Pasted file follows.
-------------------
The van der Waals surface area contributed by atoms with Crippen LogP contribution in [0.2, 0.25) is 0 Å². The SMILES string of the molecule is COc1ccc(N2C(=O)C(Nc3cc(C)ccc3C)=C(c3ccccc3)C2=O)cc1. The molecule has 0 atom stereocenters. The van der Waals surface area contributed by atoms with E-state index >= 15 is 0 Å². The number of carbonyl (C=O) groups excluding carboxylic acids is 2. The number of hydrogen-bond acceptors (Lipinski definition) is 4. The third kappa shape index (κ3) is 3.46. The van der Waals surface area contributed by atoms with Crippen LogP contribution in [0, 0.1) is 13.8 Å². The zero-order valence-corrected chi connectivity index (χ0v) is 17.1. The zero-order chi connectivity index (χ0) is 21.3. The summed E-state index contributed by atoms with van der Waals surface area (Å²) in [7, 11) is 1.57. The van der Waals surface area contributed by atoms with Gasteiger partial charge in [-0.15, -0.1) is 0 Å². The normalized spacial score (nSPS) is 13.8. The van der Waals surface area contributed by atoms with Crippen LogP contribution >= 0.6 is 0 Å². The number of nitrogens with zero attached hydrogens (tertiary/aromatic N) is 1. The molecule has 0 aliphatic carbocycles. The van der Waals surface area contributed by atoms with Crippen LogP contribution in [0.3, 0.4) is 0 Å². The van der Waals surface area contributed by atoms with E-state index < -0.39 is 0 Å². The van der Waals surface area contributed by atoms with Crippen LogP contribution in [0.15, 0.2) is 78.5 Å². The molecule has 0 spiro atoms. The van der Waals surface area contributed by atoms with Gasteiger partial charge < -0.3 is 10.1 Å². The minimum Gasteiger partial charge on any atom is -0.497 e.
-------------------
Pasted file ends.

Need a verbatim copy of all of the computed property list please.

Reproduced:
The van der Waals surface area contributed by atoms with Crippen LogP contribution in [0.2, 0.25) is 0 Å². The SMILES string of the molecule is COc1ccc(N2C(=O)C(Nc3cc(C)ccc3C)=C(c3ccccc3)C2=O)cc1. The molecule has 0 atom stereocenters. The van der Waals surface area contributed by atoms with E-state index >= 15 is 0 Å². The number of carbonyl (C=O) groups excluding carboxylic acids is 2. The number of hydrogen-bond acceptors (Lipinski definition) is 4. The third kappa shape index (κ3) is 3.46. The van der Waals surface area contributed by atoms with Crippen LogP contribution in [0, 0.1) is 13.8 Å². The zero-order valence-corrected chi connectivity index (χ0v) is 17.1. The zero-order chi connectivity index (χ0) is 21.3. The summed E-state index contributed by atoms with van der Waals surface area (Å²) in [7, 11) is 1.57. The van der Waals surface area contributed by atoms with Gasteiger partial charge in [-0.15, -0.1) is 0 Å². The normalized spacial score (nSPS) is 13.8. The van der Waals surface area contributed by atoms with Crippen LogP contribution >= 0.6 is 0 Å². The number of nitrogens with zero attached hydrogens (tertiary/aromatic N) is 1. The molecule has 0 aliphatic carbocycles. The van der Waals surface area contributed by atoms with Crippen LogP contribution in [0.3, 0.4) is 0 Å². The van der Waals surface area contributed by atoms with E-state index < -0.39 is 0 Å². The van der Waals surface area contributed by atoms with Crippen LogP contribution in [0.15, 0.2) is 78.5 Å². The molecule has 0 spiro atoms. The van der Waals surface area contributed by atoms with Gasteiger partial charge < -0.3 is 10.1 Å². The minimum Gasteiger partial charge on any atom is -0.497 e.